For those of you who regularly read this blog you may know of Cousin Mary over at Threading Needles in a Haystack. She and I are 6th cousins once removed. My father and Cousin Mary have the same 5th great-grandparents; Jacob Raynor and Rebecca Raynor-Raynor. Jacob is a solid brickwall and although I grumble about him frequently, pretty convinced he was an alien dropped here from a far-off solar system, he is how Mary and I met. We connected through a shared record on probably 10 years ago now.

When I initially took my AncestryDNA test, a year or two ago, it said it could match with relatively good confidence genetic matches up to 6th cousins. I had hoped Mary and I would match, but we did not. That is not to say that we are not related. Oh we are but due to the recombinant nature of DNA she and I do not share the same sequence of DNA proteins from Jacob or Rebecca.

Since I took my test I have had several of my close relatives also take the test. It helps to both widen and deepen the pool from which to discover connections. So far, my dad, my sister, half-sister, two uncles, and two second cousins have taken the AncestryDNA test. Today the results came in for my Uncle Thomas and for the first time the results show that Cousin Mary and Uncle Thomas have a DNA match!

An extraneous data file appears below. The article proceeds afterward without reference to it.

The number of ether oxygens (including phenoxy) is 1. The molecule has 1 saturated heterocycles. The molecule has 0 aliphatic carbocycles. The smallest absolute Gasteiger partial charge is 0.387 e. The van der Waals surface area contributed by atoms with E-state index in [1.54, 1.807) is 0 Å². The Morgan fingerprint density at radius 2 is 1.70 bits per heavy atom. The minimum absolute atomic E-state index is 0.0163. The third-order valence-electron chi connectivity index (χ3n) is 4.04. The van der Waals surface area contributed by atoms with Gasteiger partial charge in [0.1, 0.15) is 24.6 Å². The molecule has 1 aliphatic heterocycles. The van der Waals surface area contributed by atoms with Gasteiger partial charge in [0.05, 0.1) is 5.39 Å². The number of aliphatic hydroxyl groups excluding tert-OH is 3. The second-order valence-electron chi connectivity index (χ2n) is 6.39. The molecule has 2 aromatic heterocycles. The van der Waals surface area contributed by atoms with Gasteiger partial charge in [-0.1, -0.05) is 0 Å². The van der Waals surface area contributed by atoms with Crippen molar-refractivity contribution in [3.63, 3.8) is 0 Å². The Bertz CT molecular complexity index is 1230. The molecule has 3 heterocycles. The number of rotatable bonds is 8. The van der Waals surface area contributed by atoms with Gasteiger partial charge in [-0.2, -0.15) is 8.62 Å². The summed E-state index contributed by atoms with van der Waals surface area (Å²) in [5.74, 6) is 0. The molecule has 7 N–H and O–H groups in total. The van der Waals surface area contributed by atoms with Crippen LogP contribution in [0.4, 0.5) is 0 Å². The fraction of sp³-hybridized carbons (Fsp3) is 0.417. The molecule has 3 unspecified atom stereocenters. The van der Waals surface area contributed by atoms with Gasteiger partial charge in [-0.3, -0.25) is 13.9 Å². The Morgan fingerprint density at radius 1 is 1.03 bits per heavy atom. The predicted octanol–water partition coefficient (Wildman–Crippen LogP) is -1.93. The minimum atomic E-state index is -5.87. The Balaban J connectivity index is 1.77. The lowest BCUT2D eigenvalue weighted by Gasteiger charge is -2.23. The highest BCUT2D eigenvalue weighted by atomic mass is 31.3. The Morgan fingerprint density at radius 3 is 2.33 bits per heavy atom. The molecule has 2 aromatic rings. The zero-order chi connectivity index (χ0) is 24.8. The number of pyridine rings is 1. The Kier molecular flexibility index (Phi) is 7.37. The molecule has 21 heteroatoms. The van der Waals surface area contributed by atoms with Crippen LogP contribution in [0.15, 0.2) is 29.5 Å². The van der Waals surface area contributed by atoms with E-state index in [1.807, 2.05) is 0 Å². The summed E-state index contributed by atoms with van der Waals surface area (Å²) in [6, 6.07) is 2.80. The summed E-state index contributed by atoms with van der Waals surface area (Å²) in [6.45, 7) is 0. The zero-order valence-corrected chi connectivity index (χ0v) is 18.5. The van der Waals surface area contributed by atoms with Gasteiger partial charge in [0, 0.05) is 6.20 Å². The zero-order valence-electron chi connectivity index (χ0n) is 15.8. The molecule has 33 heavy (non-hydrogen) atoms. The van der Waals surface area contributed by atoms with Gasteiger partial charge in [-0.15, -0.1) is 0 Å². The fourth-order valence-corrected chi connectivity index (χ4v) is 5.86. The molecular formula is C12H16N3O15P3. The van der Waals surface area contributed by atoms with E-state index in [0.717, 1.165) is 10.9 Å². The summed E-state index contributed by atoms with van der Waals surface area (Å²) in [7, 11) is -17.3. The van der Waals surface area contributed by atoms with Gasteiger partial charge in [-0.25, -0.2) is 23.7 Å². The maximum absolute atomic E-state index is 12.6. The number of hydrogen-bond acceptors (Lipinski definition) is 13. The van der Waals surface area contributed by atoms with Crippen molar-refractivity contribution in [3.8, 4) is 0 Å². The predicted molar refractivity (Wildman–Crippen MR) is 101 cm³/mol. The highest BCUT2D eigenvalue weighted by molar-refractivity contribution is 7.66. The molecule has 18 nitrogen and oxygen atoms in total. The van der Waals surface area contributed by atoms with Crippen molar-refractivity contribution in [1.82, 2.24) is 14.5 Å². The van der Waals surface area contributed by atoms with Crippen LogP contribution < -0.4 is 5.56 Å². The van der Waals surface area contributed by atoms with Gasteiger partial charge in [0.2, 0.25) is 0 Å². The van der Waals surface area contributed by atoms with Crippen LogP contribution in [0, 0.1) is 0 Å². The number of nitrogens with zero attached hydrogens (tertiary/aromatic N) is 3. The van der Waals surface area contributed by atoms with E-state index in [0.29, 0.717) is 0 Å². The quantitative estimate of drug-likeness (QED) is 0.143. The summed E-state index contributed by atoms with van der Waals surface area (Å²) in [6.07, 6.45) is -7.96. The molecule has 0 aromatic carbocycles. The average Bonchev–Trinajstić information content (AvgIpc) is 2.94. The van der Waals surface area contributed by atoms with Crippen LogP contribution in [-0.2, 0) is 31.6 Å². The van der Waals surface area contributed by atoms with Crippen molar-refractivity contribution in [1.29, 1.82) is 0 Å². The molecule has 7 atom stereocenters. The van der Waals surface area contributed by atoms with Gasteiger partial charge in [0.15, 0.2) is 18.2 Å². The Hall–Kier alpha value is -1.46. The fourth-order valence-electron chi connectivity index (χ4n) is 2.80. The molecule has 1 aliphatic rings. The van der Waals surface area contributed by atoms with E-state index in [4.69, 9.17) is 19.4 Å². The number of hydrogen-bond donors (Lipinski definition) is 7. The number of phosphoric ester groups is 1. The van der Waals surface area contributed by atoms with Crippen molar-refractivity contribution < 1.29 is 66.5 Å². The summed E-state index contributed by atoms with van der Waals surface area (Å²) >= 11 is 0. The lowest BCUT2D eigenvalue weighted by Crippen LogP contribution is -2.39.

Now really all that does is scientifically confirm what Cousin Mary and I already knew. We're cousins! But oh, it's exciting to see one's research confirmed.


Thursday, April 2, 2015

Who Do You Think You Are?: Groban, Harmon, and Hayes

Although I have not had the time to write my review for these last three episodes of WDYTYA? until now, I have been watching them as soon as they aired on Sunday nights at 10 p.m. on TLC; March 15, March 22, and March 29, 2015 respectively.  I hate cramming 3 reviews into one post but to do so means the highlights really rise to the surface.